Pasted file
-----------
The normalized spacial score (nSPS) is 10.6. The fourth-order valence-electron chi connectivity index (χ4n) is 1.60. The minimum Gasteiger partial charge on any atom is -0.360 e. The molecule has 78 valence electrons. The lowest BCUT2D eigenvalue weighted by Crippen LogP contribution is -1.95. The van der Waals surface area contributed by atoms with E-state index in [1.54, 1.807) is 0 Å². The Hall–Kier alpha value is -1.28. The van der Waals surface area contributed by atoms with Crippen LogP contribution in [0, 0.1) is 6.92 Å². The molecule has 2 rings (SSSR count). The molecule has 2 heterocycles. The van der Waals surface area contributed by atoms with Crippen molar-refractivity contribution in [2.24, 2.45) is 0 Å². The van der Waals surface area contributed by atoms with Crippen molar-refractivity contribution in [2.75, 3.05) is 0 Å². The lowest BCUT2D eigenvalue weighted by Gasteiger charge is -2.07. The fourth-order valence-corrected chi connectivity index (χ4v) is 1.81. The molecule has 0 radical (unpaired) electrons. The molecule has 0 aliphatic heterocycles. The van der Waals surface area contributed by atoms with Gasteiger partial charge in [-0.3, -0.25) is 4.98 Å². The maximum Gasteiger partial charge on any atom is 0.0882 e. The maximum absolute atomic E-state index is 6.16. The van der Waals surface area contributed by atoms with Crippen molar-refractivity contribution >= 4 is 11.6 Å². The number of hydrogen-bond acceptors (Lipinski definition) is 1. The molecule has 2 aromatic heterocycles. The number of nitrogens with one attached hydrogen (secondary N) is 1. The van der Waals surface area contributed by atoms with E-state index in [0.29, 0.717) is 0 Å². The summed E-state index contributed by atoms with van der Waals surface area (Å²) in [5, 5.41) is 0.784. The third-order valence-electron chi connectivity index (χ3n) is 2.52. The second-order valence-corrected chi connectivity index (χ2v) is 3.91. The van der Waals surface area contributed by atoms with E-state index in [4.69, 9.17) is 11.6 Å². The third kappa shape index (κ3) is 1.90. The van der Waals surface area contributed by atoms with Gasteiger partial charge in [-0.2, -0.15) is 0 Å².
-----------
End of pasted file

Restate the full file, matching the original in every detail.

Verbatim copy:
The normalized spacial score (nSPS) is 10.6. The fourth-order valence-electron chi connectivity index (χ4n) is 1.60. The minimum Gasteiger partial charge on any atom is -0.360 e. The molecule has 78 valence electrons. The lowest BCUT2D eigenvalue weighted by Crippen LogP contribution is -1.95. The van der Waals surface area contributed by atoms with E-state index in [1.54, 1.807) is 0 Å². The Hall–Kier alpha value is -1.28. The van der Waals surface area contributed by atoms with Crippen LogP contribution in [0, 0.1) is 6.92 Å². The molecule has 2 rings (SSSR count). The molecule has 2 heterocycles. The van der Waals surface area contributed by atoms with Crippen molar-refractivity contribution in [2.24, 2.45) is 0 Å². The van der Waals surface area contributed by atoms with Crippen molar-refractivity contribution in [2.75, 3.05) is 0 Å². The lowest BCUT2D eigenvalue weighted by Gasteiger charge is -2.07. The fourth-order valence-corrected chi connectivity index (χ4v) is 1.81. The molecule has 0 radical (unpaired) electrons. The molecule has 0 aliphatic heterocycles. The van der Waals surface area contributed by atoms with Gasteiger partial charge in [-0.3, -0.25) is 4.98 Å². The maximum Gasteiger partial charge on any atom is 0.0882 e. The maximum absolute atomic E-state index is 6.16. The van der Waals surface area contributed by atoms with Crippen molar-refractivity contribution >= 4 is 11.6 Å². The number of hydrogen-bond acceptors (Lipinski definition) is 1. The molecule has 2 aromatic heterocycles. The number of nitrogens with one attached hydrogen (secondary N) is 1. The van der Waals surface area contributed by atoms with E-state index in [0.29, 0.717) is 0 Å². The summed E-state index contributed by atoms with van der Waals surface area (Å²) in [5, 5.41) is 0.784. The third-order valence-electron chi connectivity index (χ3n) is 2.52. The second-order valence-corrected chi connectivity index (χ2v) is 3.91. The van der Waals surface area contributed by atoms with E-state index in [4.69, 9.17) is 11.6 Å². The third kappa shape index (κ3) is 1.90. The van der Waals surface area contributed by atoms with Gasteiger partial charge in [-0.2, -0.15) is 0 Å².